Jimmy Armfield was involved in more charities than Duncan and John can remember.
It says a lot about him that he was arguably as well known on the Fylde coast for his charity work as he was as a footballer.
He died in Trinity Hospice a year ago today.
Plans are in place now to create a lasting legacy, possibly in the form of a foundation, between Jimmy’s family and Trinity Hospice, which he and wife Anne helped set up.
Duncan: ‘Mum and Dad helped to set it up, they raised money, many hundreds of thousands.
‘It’s a very apt charity to get behind because it meant a lot to them.’
John: ‘Mum identified it, as well as a few other medical people at Blackpool Vic because people were dying of cancer on general wards.
‘Mum said it just wasn’t the place to die.
‘She was put in a fortunate position that she had access to the consultants and she had the family name, I guess.’
D: ‘Dad was fully supportive of it since that moment. Her mother died of cancer. My grandfather died of cancer. My mother’s father died of cancer. So it’s very near to everyone in our family.’
‘It’s very near to everybody’s heart.’
‘For us we want to keep dad’s name alive so it aids charities to raise funds to raise their profile. Whether that is Trinity or any charity Dad was involved in, we are happy.
‘Trinity seems to be the one that is at the forefront of our minds at the moment.
‘They are amazing people, doing amazing things at a very difficult time. All I can talk about is what they did for our Dad and my family and put him at rest and at ease.
‘They made us feel incredibly welcome. They helped us as much as they could.
‘The football club donated the gate receipts for one of the games.
‘We handed the cheque over and it was £28,000.’
J: ‘Trinity were so good to us, they couldn’t have done anymore. I was there the year before, we lost my wife’s stepmother, she passed away in Trinity as well. It’s just a wonderful place really.
‘The amount of money it must cost to run you don’t really think about it until you need it.
‘And when you need it, it is there for you. And the day it is not there for us will be a very. very sad day.’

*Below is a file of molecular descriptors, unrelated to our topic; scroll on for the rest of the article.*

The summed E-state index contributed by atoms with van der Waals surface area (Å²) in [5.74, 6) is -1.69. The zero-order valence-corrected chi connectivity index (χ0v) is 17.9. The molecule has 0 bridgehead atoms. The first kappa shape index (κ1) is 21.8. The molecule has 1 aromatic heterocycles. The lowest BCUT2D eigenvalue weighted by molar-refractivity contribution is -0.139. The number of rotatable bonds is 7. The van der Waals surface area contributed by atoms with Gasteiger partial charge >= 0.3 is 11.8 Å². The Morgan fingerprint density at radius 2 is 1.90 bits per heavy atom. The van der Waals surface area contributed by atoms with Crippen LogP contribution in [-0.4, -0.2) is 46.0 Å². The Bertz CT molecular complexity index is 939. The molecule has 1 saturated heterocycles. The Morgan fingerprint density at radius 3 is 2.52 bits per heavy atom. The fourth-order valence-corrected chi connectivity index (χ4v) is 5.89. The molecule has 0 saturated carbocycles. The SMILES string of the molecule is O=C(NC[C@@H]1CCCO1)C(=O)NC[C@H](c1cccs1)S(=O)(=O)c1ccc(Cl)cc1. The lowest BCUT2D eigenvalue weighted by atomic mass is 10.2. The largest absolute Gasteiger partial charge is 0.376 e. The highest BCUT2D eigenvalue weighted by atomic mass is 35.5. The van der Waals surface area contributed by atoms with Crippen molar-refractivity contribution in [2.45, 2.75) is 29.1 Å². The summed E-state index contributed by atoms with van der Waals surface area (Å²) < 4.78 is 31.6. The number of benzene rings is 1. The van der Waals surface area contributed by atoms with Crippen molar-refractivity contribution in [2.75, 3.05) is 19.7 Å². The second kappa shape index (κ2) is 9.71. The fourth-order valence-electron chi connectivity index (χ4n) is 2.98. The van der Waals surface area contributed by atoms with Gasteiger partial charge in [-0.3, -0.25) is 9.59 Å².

What a legacy
The total amount raised for Trinity in Jimmy’s memory over the last year £29,436.91
‘In Memory Of’ donations £13,177.58
Blackpool Football Club £13,158.59
Blackpool Supporters Trust:
Scarves Sales £2,590.74
Jimmy Armfield T-Shirt Raffle £510
The ‘In Memory Of’ donation total of £13,177,58 included...
Blackpool Supporters Association £660
FA Premier League £1,000
Individuals, Glasdons and Poulton Youth FC £990
Collection Tin from the memorial service at Blackpool FC £4,735
Collection at Blackpool FC £407.96
‘His commitment lasted’
Trinity chief executive David Houston said: “Jimmy really has left a lasting legacy here at Trinity Hospice.
“He was an important figure for the hospice, and his passion for the work we do right from the foundation of Trinity has survived in his memory.
“Right from the early days of building a hospice for the Fylde coast Jimmy and his wife Anne pledged their support and are named in our Founders Book. That commitment lasted right up until Jimmy’s final days, and even today lives on through his family and his fans from around the country.
“To have raised so much money in his name in the last year is absolutely incredible, and is testament to the kind, insightful and honest man he was. Jimmy meant a great deal to us all and we are delighted to be working with Duncan and John.”
Honoured over and over
In May 2011, a 9ft high statue of Jimmy was erected outside the main entrance to the club’s Bloomfield Road ground.
The statue shows Jimmy in his 20s and was created by sculptor Les Johnson at his workshop in Hampshire.
It was funded by Blackpool Supporters’ Association, which raised £75,000 through fundraising.
The South Stand at Bloomfield Road, which was opened in March 2010, is named the “Jimmy Armfield South Stand” with ARMFIELD spelled out in white seats among the tangerine majority.
He was immortalised with a blue plaque at Revoe Primary School, which he attended, with Duncan and John helping cut the ribbon.
And the Armfield Academy, which replaced the old Arnold School, was opened in September last year.
John: ‘He wasn’t sure about the school being named after him but I said ‘What have you got to lose?’
Duncan: ‘That’s what I said too, exactly the same. Just do it.’
J: ‘I said I would ring them and tell them - what he didn’t want was for them to think he was pushing for it.’
J: ‘The statue he was thrilled with - anything to do with sport he thrived upon.’
D: ‘The statue touched him deeply because it was the fans who raised the money.’
J: ‘Anything to do with supporters was massive to him.’
D: ‘He would do anything for the supporters, anything.’
J: ‘Him and Morty were involved in the supporters’ club for years.
‘He was president I think and my Dad was chairman.’